Ransom Pride (Scott Speedman) is not the most honest person in the world and gets shot and killed in the first scene. His girlfriend Juliette (Lizzy Caplan) who looks like a post apocalyptic Sgt. Pepper Band member, wants the body to return to his home for a proper burial. For some idiotic reason, the body is being held for ransom. Juliette, known as the wh*** to most, get Ransom's brother to come with her. Champ (Jon Foster) is an expert shot, but is a bit on the shy side. The film incorporates a group of grindhouse characters which include a midget, Siamese twins, a pervert stutterer, and a woman with markings on her face.

    Guide: F-bomb. Sex. Nudity.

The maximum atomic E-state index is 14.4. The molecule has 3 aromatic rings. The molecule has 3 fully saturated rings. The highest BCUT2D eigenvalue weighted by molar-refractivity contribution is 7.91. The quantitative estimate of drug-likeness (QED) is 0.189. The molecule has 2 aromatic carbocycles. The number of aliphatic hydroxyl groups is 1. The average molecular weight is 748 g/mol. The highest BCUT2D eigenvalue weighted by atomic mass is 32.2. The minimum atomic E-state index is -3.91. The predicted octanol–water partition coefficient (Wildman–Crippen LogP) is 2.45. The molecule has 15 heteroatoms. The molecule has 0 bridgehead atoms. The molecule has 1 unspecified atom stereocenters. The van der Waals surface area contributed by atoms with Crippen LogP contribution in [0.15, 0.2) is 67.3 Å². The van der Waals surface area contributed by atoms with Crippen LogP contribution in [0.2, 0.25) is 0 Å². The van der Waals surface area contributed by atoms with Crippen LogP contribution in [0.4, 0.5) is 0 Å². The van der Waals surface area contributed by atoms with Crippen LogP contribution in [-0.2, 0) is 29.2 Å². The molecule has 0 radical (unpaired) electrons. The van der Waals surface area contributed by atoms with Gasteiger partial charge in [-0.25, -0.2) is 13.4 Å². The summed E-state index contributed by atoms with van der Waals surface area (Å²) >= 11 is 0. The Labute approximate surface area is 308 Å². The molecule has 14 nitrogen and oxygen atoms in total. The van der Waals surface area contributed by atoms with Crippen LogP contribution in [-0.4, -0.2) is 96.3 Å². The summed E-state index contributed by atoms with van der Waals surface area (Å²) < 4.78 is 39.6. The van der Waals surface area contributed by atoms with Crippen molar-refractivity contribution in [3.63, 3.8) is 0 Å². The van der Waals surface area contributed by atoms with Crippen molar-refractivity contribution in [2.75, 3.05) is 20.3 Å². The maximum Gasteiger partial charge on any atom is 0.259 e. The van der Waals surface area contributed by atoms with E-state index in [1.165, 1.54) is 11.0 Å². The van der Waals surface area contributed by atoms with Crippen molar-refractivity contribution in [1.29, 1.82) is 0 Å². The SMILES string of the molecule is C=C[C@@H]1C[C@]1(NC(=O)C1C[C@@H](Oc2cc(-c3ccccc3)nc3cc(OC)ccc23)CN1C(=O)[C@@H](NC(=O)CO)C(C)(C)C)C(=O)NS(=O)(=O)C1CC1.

• I love the western genre enough that often I can accept a lesser entry of the genre despite its shortcomings. However, in the case of "The Last Rites of Ransom Pride", there are far more shortcomings than good elements. Actually, I can't recall any good elements at all! Though higher budgeted than most other Canadian films, it seems that they blew most of the money on rounding up that cast, since the visual look of the movie is horrible. The movie looks really cheap, due to a combination of threadbare production values and the always unwise decision to wash out any vibrant colors. But what is worse is the direction and the script. The story plays out in a very muddled way, so that despite the core story (sort of) making sense, there are details that are so badly explained (if explained at all) that you'll be scratching your head. And despite a running length of only 82 minutes, the movie plods on at a really slow pace, mainly due to there not being a heck of a lot of plot. Though there are a lot of annoying arty and self conscious moments It's evident that the filmmakers were trying for something different, but ironically they almost certainly would have made a better movie had they tried to be more conventional.